A few months before its debut...
A few months before its debut at the 2011 Grand National Roadster Show, this was Ryan Reed’s ’37 as it was delivered to Alan Hickman’s Audio Shoppe in Riverside, CA.
There are a lot of rods out there whose owners are interested in having a laundry list of creature comforts, everything from air conditioning, cruise control, and a remote CD changer in the trunk, to power windows and door locks, electric decklid opener, and six-way adjustable heated seating. But when you’re going for a particular look for your ride, say maybe something a bit more traditional (or at least something from the early ’60s), then having items such as slide switches and vents made of billet aluminum would look out of place.
Imagine walking up to a sharp-looking car, something that might appeal to your basic hot rod sensibilities, only to find a detachable-face stereo head unit smack dab in the middle of the vintage dash? It seems getting tunes out of your hot rod has always been something of a trade-off for rodders. Either you use some kind of bulky head unit and big speakers that don’t hide very well or you go without—not really much of a choice.
Reed and Hickman installed...
Reed and Hickman installed Hush Mat material on the floor, quarter-panels, roof, and in the trunk to help reduce road noise, deaden vibrations, and provide extra protection from heat.
Ryan Reed, who in his young life started building rods in Southern California with “Fat Jack” Robinson and then spent 10 years at SO-CAL Speed Shop, is now out on his own working on both customer’s cars and projects for himself. His latest personal ride is an olive-green 1937 Ford coupe that debuted at the Grand National Roadster Show earlier this year and, as anyone who has seen Reed’s work up close can tell you, he is about as fastidious as they come—and we mean that in a good way!
Anything Reed builds will have the kind of attention to detail usually reserved for Pebble Beach kind of restorations or AMBR and Ridler contenders. So when Reed decided he wanted to have some tunes in his ’37, he already knew he didn’t want to see any evidence that an audio system was present. Reed believes cars of a certain era, such as those from the ’50s and ’60s, lend themselves to having stereo systems be visible to the observer because they were already designed by the factory to have something in the dash just for that. But simplicity was the hallmark for most hot rod candidates from the teens, ’20s and ’30s, and Reed certainly didn’t want the stereo controls be the first thing someone would see when viewing the interior of his coupe.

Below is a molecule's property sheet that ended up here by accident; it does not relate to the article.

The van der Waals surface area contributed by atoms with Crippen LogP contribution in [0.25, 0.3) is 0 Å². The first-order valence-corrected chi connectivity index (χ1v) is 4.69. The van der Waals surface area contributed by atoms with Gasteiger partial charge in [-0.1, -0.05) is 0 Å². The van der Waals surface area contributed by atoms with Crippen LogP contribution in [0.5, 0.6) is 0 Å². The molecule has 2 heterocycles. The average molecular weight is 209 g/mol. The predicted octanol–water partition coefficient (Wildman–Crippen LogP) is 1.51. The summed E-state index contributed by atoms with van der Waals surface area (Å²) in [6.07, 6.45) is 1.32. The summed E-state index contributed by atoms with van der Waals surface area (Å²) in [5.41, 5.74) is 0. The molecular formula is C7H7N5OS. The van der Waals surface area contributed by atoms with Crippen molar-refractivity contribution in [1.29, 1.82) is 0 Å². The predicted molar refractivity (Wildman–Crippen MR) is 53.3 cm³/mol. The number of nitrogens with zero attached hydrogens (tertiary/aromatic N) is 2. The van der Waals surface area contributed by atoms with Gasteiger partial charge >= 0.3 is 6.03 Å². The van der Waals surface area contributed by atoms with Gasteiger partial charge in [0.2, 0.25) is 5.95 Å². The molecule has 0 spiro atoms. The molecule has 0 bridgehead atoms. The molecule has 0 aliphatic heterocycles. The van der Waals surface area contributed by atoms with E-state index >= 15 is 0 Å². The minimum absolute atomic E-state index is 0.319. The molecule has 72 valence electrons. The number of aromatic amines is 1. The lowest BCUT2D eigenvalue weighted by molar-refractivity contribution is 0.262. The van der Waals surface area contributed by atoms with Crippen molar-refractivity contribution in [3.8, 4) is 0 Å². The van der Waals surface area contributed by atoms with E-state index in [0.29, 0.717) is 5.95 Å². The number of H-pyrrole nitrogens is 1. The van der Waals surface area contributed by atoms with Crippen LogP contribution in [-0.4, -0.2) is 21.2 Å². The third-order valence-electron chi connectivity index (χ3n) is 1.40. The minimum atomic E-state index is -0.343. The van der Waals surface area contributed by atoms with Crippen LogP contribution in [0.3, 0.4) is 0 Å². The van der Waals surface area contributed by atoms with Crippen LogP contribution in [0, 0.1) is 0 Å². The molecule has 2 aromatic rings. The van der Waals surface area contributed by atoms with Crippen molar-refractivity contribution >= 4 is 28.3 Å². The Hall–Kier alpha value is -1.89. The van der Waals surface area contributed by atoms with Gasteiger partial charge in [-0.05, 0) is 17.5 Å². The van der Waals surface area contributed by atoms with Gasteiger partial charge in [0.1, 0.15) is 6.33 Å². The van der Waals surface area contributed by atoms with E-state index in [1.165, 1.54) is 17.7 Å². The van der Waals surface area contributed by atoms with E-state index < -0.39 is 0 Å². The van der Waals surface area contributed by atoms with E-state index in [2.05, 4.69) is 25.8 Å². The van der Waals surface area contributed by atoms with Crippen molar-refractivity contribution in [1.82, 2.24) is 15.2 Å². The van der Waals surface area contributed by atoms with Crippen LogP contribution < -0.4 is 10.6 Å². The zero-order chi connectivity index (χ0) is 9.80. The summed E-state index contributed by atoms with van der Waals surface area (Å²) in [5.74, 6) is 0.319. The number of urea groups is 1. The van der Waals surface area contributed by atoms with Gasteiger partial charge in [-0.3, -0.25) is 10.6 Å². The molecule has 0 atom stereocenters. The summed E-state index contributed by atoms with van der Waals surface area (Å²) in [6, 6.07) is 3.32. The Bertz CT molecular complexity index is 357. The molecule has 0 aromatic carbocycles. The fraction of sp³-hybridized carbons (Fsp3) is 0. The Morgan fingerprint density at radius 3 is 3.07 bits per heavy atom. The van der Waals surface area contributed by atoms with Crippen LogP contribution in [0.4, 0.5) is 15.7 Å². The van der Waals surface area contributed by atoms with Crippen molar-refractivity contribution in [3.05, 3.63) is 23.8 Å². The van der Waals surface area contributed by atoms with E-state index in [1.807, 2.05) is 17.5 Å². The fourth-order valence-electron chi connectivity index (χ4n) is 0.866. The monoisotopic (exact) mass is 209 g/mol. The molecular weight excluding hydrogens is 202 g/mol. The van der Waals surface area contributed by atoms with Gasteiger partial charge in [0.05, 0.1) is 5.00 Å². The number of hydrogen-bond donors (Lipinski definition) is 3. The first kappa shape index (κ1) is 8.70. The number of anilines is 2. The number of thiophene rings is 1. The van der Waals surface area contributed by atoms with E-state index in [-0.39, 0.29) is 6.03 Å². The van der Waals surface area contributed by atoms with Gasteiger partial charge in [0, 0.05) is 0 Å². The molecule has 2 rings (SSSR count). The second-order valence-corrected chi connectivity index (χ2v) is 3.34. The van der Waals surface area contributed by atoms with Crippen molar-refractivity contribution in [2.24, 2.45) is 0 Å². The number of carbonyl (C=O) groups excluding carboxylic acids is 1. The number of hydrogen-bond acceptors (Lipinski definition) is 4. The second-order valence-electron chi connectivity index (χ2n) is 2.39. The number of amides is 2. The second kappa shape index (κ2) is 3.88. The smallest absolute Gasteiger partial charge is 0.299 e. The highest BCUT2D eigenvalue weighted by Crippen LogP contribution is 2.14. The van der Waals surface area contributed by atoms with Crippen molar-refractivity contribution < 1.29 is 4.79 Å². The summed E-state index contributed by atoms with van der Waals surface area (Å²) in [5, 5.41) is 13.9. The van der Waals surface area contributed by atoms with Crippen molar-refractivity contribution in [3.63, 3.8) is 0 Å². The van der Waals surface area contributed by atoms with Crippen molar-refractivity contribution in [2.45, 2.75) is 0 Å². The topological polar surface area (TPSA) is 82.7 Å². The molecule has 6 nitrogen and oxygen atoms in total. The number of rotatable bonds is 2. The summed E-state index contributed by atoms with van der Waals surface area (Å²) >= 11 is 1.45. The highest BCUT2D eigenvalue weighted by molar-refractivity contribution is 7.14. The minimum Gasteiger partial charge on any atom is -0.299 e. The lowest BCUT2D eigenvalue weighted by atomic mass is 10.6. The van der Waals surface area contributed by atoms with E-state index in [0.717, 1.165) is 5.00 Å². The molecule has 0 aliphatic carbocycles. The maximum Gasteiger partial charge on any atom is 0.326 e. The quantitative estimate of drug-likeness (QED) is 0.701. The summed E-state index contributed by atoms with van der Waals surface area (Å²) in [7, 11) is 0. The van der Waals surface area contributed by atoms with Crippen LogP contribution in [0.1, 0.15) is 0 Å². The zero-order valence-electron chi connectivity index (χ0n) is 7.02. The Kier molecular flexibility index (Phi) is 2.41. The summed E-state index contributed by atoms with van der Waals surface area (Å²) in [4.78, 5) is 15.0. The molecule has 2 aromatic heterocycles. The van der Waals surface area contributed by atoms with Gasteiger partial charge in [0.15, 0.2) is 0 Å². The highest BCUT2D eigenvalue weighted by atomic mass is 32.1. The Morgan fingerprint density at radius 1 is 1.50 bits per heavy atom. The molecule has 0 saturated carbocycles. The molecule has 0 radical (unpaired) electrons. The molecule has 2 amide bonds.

Does your underdash look this...
Does your underdash look this clean? This is an example of the high level of attention to detail Reed puts into the cars he builds.
While at SO-CAL, Reed had the chance to work a few times with Alan Hickman from Audio Shoppe in Riverside, California. Hickman’s company is who SO-CAL turns to when they want to have a big-sounding audio system installed but don’t want to see any of it. With the rapid advancements in stereo gear these past few years and the miniaturization of many of the components, you can now build an audio system with substantial power and hide it so well no one would ever know it’s there.
There really is a science...
There really is a science in figuring out how sound moves through the air, and Hickman understands how it works. He designed this down-firing, slot-loaded, subwoofer enclosure to maximize the effect. It’s roughly 42 inches wide, 10 inches deep, and 9 inches tall and made out of 3/4-inch MDF.
And when it comes to stereo gear, Reed may have met his match with Hickman as he understands every aspect of how sound moves through the air, and the best way to not only harness it, but to make it work at its peak performance for each individual case. In other words, nearly anybody can grill a steak at home, but when you can get a master chef to do it for you, why risk burning a good piece of meat by doing it yourself?
Reed had a couple of requirements for his car in that he didn’t need or want a stereo head unit. All of his music would come from his fifth-generation Apple iPod Nano. With a capacity of 8 GB (with enough space for roughly 2,000 songs), the fifth-gen Nano weighs less than 1.5 ounces and measures less than 4x2 inches (Apple’s latest sixth-gen Nano is less than 2 inches square!). The rest of the system, which as Hickman designed it would include a pre-amp, a master volume control, a four-channel mini-amp, four 5-1/4-inch speakers, twin 8-inch subwoofers (mounted in a handmade, custom-tuned enclosure), and sound-deadening material (from Hush Mat) will all be hidden from view.